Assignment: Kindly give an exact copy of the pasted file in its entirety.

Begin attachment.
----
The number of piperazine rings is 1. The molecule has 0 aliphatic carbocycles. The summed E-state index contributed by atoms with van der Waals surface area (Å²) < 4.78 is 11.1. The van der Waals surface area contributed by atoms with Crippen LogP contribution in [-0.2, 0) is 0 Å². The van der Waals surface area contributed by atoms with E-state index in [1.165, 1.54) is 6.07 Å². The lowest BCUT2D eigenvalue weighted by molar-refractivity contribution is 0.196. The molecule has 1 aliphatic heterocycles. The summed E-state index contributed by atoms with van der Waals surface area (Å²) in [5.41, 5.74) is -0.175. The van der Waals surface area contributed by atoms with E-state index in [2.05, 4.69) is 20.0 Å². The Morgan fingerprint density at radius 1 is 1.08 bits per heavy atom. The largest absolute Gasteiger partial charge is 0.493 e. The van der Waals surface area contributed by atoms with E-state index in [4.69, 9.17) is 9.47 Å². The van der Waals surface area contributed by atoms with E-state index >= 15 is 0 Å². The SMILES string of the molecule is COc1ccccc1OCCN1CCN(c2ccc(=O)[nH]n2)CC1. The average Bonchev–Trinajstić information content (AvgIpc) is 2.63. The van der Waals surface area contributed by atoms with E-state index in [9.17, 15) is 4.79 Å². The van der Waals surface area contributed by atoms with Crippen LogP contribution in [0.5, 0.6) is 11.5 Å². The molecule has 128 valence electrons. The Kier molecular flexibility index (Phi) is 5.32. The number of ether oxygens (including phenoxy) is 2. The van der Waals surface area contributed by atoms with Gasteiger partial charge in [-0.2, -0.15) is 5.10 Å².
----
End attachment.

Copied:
The number of piperazine rings is 1. The molecule has 0 aliphatic carbocycles. The summed E-state index contributed by atoms with van der Waals surface area (Å²) < 4.78 is 11.1. The van der Waals surface area contributed by atoms with Crippen LogP contribution in [-0.2, 0) is 0 Å². The van der Waals surface area contributed by atoms with E-state index in [1.165, 1.54) is 6.07 Å². The lowest BCUT2D eigenvalue weighted by molar-refractivity contribution is 0.196. The molecule has 1 aliphatic heterocycles. The summed E-state index contributed by atoms with van der Waals surface area (Å²) in [5.41, 5.74) is -0.175. The van der Waals surface area contributed by atoms with E-state index in [2.05, 4.69) is 20.0 Å². The Morgan fingerprint density at radius 1 is 1.08 bits per heavy atom. The largest absolute Gasteiger partial charge is 0.493 e. The van der Waals surface area contributed by atoms with E-state index in [4.69, 9.17) is 9.47 Å². The van der Waals surface area contributed by atoms with E-state index >= 15 is 0 Å². The SMILES string of the molecule is COc1ccccc1OCCN1CCN(c2ccc(=O)[nH]n2)CC1. The average Bonchev–Trinajstić information content (AvgIpc) is 2.63. The van der Waals surface area contributed by atoms with E-state index in [9.17, 15) is 4.79 Å². The van der Waals surface area contributed by atoms with Crippen LogP contribution in [0.5, 0.6) is 11.5 Å². The molecule has 128 valence electrons. The Kier molecular flexibility index (Phi) is 5.32. The number of ether oxygens (including phenoxy) is 2. The van der Waals surface area contributed by atoms with Gasteiger partial charge in [-0.2, -0.15) is 5.10 Å².